Yeah, but could there ever be enough for replication?
I'm all about open data - I really need to make that point because I'm sure I come off as critical.
We had a great opportunity to discuss some of this at the session at the NC Science Blogging Conference (1/19). Xan mentioned
that the data are rarely freely available, if available at all, and
that this is a problem because the data can be used for quality control, and to support new analyses and visualizations. Of course the problems of format can be overcome, and people are working hard on storage problems.
The discussion bit centered around getting scientists to post their data. Bill
thought that congress should mandate it -- to which I reacted really negatively. Holy cow- look at the backlash for making the published stuff available! The scooping issue was brought up (and also in the comments on the Scientific American article
and in  - the d'oh! moment), too, but all of these overlook a bigger problem.
My points in this post are:
- that it is very difficult, if not impossible to replicate many tricky experiments without a lot more information than is found in a journal article (not the data, but meta info)
- hands on transfer of tacit knowledge may be required ( says this nicely, but I don't buy a whole lot of other things in  so do not read this as an endorsement of the article)
- it is very difficult to retrieve datasets and then reuse them because it's nearly impossible to capture enough data so that they are useful (this has been overcome in some large astro datasets, but they seem different because the instrument is shared and very well documented - please correct me if this is wrong)
- it's difficult to trust someone else's dataset if you don't know their work
- if data sets are embargoed until the PI wrings all of the papers out of them that s/he can, are they still relevant to other researchers?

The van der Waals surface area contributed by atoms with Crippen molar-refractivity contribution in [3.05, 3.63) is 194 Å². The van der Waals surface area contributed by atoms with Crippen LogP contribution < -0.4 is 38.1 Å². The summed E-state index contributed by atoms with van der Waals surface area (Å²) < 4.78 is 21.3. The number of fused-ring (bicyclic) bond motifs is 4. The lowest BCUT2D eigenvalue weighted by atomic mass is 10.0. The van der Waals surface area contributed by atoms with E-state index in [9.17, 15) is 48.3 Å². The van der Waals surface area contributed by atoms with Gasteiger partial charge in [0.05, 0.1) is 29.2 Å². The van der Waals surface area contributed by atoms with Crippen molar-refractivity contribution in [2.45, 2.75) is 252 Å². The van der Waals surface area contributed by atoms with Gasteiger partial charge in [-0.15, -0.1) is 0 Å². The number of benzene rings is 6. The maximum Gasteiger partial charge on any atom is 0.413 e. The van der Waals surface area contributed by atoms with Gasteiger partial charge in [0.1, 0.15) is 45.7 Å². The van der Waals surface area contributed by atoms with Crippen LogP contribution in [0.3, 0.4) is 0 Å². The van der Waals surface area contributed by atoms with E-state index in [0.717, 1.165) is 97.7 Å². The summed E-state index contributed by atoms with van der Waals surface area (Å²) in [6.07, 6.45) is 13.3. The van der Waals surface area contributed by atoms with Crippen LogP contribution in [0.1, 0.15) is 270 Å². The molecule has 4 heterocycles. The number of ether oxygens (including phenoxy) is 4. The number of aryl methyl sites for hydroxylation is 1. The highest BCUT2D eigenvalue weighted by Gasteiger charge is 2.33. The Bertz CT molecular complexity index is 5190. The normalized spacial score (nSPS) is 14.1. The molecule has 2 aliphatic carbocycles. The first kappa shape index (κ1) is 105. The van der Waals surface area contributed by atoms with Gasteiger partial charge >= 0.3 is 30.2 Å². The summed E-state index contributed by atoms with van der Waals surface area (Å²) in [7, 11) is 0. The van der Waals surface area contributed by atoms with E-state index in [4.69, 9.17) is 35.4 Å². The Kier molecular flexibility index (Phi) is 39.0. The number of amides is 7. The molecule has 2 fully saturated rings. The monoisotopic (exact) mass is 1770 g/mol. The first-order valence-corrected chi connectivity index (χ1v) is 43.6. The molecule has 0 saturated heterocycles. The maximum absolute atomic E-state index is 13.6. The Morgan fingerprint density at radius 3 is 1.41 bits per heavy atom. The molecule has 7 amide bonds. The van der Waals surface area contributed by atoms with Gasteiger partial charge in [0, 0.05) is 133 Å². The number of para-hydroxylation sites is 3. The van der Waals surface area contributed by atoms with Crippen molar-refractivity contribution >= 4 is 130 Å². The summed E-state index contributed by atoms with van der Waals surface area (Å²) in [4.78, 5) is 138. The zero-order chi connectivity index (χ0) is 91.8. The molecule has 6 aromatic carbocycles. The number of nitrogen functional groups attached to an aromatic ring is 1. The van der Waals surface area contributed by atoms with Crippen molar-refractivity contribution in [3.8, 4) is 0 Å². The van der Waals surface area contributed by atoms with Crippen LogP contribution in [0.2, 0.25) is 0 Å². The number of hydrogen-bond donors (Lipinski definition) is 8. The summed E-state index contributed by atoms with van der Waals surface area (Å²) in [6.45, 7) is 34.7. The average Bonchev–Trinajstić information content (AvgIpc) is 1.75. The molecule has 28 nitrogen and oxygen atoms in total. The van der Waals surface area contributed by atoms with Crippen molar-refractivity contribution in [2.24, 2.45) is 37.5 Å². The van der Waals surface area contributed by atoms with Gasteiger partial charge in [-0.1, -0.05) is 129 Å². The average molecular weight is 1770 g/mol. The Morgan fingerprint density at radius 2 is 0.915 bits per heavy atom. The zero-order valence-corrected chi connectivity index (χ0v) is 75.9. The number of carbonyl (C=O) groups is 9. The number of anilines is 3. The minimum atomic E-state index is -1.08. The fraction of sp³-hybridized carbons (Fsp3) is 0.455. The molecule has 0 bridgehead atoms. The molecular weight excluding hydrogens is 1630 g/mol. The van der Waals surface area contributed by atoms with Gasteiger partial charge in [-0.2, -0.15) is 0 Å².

- at what level would the data be kept? straight from the sensors/instruments? unpacked/processed? graphed, fused, analyzed?
Certainly meta-analyses happen all of the time and some of these use unpublished data (so that becomes interesting when it shows the bias from publishing only large strong positive results). There are also a few papers giving really paltry response rates when authors are asked to provide a pre/post/e/off-print of an article (I want to say like 30%)
If this can be done at all there are certain things that might make it more likely:
- like with gene databases, bottom up, you must submit your stuff to one of these approved repositories if you want to be published in our journal or be a member of our professional society
- repositories have to be disciplinary -- or really smaller than that -- at the research area level so that the metadata can be tailored to the community's needs. Tons of money has gone into information retrieval from gene databases and some of these other databases might be pretty complicated,too.
- data would have to link to author or research group and articles that used the data
- data would have to be useful (like Jean-Claude's spectra instead of just pdf's of spectra) and stay readable - not a proprietary format, or if so, need to migrate to new versions.
- search would have to make sense
- funding and preservation would have to be steady and long term. It's fine if the data sets are free to retrieve, but then where does the overhead get kept?
- send a ping back to the original author when his/her data is being reused
I am so totally not an expert on any of these issues but I seem to be sitting on an inconvenient boundary between the two areas so I feel bound to try to translate a bit, however poorly.
(actually, I just remembered some librarian discussions about the difficulty of data supplements in astro journals... hm, maybe that did get figured out with online? maybe not? still hard to find?)
 Birnholtz, J. P., & Bietz, M. J. (2003). Data at work: Supporting sharing in science and engineering. GROUP '03: Proceedings of the 2003 International ACM SIGGROUP Conference on Supporting Group Work, Sanibel Island, Florida, USA. 339-348. DOI: http://doi.acm.org/10.1145/958160.958215
 Shapin, S. (1995). Here and everywhere: Sociology of scientific knowledge. Annual Review of Sociology, 21(1), 289-321
1) discussion wrt Hwang case and peer review and cloning... replication hard and expensive, still want to look at the data see: http://blogs.nature.com/reports/theniche/2007/06/how_can_journals_improve_peer.html
(so the up shot is yes, make data available but not necessarily for the purpose of replication -- which I think everybody pretty much goes along with)
2) new research on peer review, reviewers think it's generally a good idea to review the data but are not terribly excited about doing it themselves, see: summary paper, toward the end http://www.publishingresearch.net/PeerReview.htm
Labels: open data, open science